How would Robin Hood react if the poor start robbing him? Does he stop serving them?

Serving others should be a priority over serving ourselves; I know, this is much easier said than done.  I remember one of the first times I was robbed by the poor.  I had been asked almost begged by friends to open up an office in Managua, Nicaragua.  They said that the poor were needy and that they needed organizations like ours to come and help.

I somewhat, humbly, naively, and ignorantly agreed to come and help.   What does helping look like, or said differently what does serving look like?  Honestly, like most dreamers I thought we were coming to save the day and as we did we would be loved and not to deflect responsibility for the things that happened, deep down part of the motivation was really, “all about me”. (This is why it is so important to search the motivations of the heart.)

Here is how we started off,  the lawyer who had been recommended to us, who we were told supported the ideals of our charity, robbed us, the government made it extremely challenging for us to open our doors, the banks refused to deal with us, our leadership team (volunteers) dispersed because everyone wanted to be the leader, and then those that stayed said they couldn’t volunteer they needed to be paid.  A number of the women that approached us for loans, had made up their minds that in no way were they ever going to repay them.  Some people took us to their homes to show us how their little business was going to be run.  What we found out later was that it was not their house at all and after we had lent them the money they disappeared.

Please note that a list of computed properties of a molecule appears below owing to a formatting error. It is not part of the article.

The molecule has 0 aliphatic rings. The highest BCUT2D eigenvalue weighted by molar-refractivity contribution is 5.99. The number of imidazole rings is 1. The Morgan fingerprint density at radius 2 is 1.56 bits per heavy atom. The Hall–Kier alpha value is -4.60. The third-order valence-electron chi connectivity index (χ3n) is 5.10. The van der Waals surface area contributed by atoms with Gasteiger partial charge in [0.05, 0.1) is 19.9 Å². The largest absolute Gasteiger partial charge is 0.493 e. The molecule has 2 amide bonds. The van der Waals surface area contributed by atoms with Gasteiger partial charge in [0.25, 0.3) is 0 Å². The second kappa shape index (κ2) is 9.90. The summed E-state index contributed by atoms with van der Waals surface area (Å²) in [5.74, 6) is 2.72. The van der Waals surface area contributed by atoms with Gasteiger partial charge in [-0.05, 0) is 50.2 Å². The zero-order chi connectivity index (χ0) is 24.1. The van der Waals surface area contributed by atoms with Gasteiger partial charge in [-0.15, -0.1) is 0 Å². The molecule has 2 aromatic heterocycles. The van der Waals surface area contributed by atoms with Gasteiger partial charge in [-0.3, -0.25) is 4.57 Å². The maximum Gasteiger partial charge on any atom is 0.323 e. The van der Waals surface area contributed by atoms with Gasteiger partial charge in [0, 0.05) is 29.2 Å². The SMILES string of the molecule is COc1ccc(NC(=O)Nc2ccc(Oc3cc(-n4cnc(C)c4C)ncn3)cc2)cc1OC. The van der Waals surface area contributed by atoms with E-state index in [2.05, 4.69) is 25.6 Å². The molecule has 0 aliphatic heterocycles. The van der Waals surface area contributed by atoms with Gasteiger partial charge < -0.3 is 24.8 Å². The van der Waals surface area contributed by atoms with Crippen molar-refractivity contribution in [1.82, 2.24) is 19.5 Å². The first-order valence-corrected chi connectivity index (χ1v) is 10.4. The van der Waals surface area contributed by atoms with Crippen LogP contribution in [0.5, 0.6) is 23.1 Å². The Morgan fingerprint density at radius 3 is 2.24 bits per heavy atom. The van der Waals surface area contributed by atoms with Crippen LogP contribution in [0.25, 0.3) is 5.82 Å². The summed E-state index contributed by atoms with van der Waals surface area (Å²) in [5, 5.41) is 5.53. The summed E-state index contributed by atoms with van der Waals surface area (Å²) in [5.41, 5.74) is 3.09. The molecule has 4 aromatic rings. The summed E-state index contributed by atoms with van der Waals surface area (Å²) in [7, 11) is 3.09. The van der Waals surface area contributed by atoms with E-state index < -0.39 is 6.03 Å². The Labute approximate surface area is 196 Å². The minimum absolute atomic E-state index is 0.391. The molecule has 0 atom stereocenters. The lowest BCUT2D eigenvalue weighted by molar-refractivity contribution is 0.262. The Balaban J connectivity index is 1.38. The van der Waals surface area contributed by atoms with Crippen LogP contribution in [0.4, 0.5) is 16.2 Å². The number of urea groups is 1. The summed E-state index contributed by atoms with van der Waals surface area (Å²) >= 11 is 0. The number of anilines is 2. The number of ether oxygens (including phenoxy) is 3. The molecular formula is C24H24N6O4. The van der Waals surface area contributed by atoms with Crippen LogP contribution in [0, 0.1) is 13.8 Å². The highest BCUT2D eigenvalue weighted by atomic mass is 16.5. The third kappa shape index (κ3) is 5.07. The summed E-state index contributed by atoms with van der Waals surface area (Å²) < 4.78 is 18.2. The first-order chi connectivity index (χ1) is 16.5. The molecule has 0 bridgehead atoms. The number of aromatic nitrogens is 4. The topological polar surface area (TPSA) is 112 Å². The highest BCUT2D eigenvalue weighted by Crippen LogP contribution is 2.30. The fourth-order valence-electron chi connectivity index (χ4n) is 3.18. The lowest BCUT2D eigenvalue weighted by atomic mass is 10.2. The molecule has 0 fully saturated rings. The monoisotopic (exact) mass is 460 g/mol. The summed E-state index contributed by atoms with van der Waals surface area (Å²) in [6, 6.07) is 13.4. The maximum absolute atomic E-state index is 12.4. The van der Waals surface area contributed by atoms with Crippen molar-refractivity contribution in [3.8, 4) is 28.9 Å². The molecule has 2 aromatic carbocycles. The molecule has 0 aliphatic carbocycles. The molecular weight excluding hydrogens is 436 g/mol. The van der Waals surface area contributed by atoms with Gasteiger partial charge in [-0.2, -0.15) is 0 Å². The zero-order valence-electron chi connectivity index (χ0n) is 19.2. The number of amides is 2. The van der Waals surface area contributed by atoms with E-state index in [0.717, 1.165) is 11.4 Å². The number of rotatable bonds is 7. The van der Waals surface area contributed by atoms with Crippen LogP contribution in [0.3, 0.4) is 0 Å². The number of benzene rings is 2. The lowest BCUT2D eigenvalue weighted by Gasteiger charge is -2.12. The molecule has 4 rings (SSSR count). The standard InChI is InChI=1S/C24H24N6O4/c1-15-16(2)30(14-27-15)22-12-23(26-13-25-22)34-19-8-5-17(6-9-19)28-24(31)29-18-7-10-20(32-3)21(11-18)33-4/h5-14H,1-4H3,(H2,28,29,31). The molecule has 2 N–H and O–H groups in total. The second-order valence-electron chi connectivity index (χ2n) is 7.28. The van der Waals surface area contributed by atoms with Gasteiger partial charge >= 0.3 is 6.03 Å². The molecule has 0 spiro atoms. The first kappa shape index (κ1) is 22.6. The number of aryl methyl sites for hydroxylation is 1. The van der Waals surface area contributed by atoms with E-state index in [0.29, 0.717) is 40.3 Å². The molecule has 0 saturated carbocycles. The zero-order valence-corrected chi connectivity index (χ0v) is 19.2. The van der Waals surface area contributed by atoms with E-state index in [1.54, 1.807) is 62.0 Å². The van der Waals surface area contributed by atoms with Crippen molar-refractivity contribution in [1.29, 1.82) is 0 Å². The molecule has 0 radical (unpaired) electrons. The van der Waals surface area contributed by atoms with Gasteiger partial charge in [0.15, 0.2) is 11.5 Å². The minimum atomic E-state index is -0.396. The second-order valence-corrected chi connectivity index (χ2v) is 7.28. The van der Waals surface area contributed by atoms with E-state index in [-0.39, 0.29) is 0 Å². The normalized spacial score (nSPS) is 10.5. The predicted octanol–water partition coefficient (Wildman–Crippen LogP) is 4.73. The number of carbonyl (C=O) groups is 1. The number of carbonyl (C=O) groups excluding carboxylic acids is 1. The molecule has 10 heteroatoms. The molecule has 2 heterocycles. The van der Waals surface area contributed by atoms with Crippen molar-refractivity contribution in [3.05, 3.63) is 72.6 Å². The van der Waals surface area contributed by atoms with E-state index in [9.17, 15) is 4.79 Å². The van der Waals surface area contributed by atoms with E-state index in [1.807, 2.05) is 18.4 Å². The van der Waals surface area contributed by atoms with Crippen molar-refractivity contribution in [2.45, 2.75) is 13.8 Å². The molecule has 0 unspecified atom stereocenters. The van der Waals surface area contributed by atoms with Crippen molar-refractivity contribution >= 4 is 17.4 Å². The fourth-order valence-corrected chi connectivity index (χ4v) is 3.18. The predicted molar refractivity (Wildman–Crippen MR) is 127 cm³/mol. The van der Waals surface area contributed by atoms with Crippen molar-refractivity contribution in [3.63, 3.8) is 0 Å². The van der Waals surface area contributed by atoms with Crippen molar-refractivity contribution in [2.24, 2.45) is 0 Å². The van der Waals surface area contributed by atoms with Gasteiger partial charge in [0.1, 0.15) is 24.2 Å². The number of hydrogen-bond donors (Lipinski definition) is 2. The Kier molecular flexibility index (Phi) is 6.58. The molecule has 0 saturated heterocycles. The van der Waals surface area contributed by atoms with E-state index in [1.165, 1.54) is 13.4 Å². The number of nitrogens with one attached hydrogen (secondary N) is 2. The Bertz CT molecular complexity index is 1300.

I get the Robin Hood story and I loved it, steal from the rich and give to the poor, but what happens to Robin’s serving attitude (motivation) when the poor start robbing him?  Does he give up serving?  Does he become disillusioned? Does he walk away?  The answer is yes, if it was all about Robin Hood and what Robin needed and Robin having his ego stroked.

But if it about others, serving, and helping them, then the answer is no.

I was told by a wise councillor that I would never know true charity until I had been robbed four or five times.  I get that now. What I am not postulating is that we let people run over us or that we become door mats; At The Lending Journey, we have learned to be wiser and more astute about who we are lending money too.  I am not as naive as I used to be and we try to be discerning about who we lend to and who we do not lend to. (Thankfully, even with the high degree of risk that we take, over 80% of our borrowers commit to repaying their loans.  These are women who slug it out, who get up early every morning, who fight the deep challenges of a very hard life, who keep their word.)  For me I will decided not to walk away, I am thankful that I am being given an opportunity to learn what it really means to be a servant leader.  What about you?

How do you serve your employees, your customers and your families?

  1. Study your motives. If they are more focussed around you than others make a few minor adjustments.
  2. If you’re an employee, ask how you can better serve my company. Avoid the question, “What have you done for me lately?”

  3. If you’re a parent, spend more time with your children asking them questions and truly listening. Take your kids out to breakfast, listen and be active in their dreams for their lives.

  4. If you’re an employer, your responsibilities are ever greater. You exist to serve the needs of your employees and your customers. What a battle it is to keep this in perspective, your wants versus others’ needs. This is where trust and loyalty begin.

The greatest of all servant leaders I think was Jesus Christ. He preached an upside-down model. Essentially he said that man has not been given power so that he may be better served, he has been given power so that he may serve better.

I leave you with this final quote from Mahatma Gandhi:

“The best way to find yourself is to lose yourself in the service of others.”